The threat of an attack on cruise ships by Iran off Oman or in the Strait of Hormuz is ‘moderate’, according to the Norwegian Shipowners’ Mutual War Risks Insurance Association (DNK), the world’s largest war risk insurer.
Speaking at a breakfast seminar held by Wilhelmsen Ship Management (WSM) in Singapore on Friday, Lars Benjamin Vold, senior intelligence & exercise advisor for DNK, said the threat of an ‘asymertircal attack’ was moderate for all tonnage except oil and gas tankers.
For oil and gas tankers, the threat of further attacks was ‘highly likely’, he said.
“We think it’s highly likely that they will continue to perform asymmetric attacks, similar attacks to those we’ve at Fujairah anchorage, or Front Altair and the Kokuka Courageous,” said Vold.
He was referring to several attacks on oil tankers near the Strait of Hormuz during May and June this year. The attacks have been widely attributed to Iran, but Tehran has denied the allegations.
“Asymmetric attacks provide them [the Iranians] with plausible deniability, they can say ‘Ok this wasn’t us’,” Vold added in comments carried by Seatrade Middle East.
The events sent tensions between Iran and the West skyrocketing and have led P&O Cruises to cancel its upcoming cruise season in Dubai.
“The increased tension in the region highlighted by the attacks on tankers in the Straits and the detention of a British-flagged tanker by the Iranian authorities means as a British company flying the Red Ensign it is not advisable for us to maintain our planned Dubai and Arabian Gulf programme this winter season,” said P&O Cruises president Paul Ludlow.
All other cruise lines homeporting in the region have said they are still planning to cruise roundtrip from Dubai, but are watching the situation closely.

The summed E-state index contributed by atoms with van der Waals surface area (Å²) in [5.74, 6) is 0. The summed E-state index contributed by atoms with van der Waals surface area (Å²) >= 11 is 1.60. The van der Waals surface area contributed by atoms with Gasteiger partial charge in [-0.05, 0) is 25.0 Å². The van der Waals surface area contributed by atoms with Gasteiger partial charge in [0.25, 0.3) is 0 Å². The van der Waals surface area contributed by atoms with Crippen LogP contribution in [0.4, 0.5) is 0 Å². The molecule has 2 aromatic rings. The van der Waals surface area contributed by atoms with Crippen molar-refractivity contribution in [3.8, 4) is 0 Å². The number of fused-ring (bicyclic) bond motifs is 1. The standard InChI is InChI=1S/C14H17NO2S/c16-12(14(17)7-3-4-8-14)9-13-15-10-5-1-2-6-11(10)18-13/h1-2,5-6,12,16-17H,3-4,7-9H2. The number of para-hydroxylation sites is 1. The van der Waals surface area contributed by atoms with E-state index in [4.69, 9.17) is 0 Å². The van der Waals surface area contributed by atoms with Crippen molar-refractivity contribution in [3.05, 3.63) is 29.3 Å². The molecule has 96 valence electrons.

“At the present time, RCL Global Security does not assess the recent maritime-related incidents in the Arabian Gulf as indicative of threats to the cruise industry,” a spokesperson for Royal Caribbean told Cruise Arabia & Africa.
“We have not received any intelligence suggesting that there is reason for our plans to be altered,” said Robin Roothans, a spokesperson for MSC.
“We always closely monitor the public safety and security situation in each of the destinations we call and areas we sail through,” he added. “In doing so, we consult with official travel advisory bodies, and are in constant contact with local and international authorities.”
The problem for cruise lines in particular is that, in addition to carrying upwards of 1,000 passengers from countries all over the world, they also have to transit the Strait of Hormuz at least twice a week on each itinerary when they call in Muscat.
The Strait of Hormuz is a narrow strip of water between the coasts of Oman on the Arabian Peninsula, and Iran, and is the only waterway that provides access to the Indian Ocean from the Arabian Gulf, where eight cruise lines will be homeporting their ships for the coming cruise season.
“For now we will not make any changes to our coming Dubai season,” said a spokesperson for TUI. “Of course we are closely monitoring the events in this area. If there will be any signs of a change in the security we will act accordingly.”
Categories: Middle East Cruise News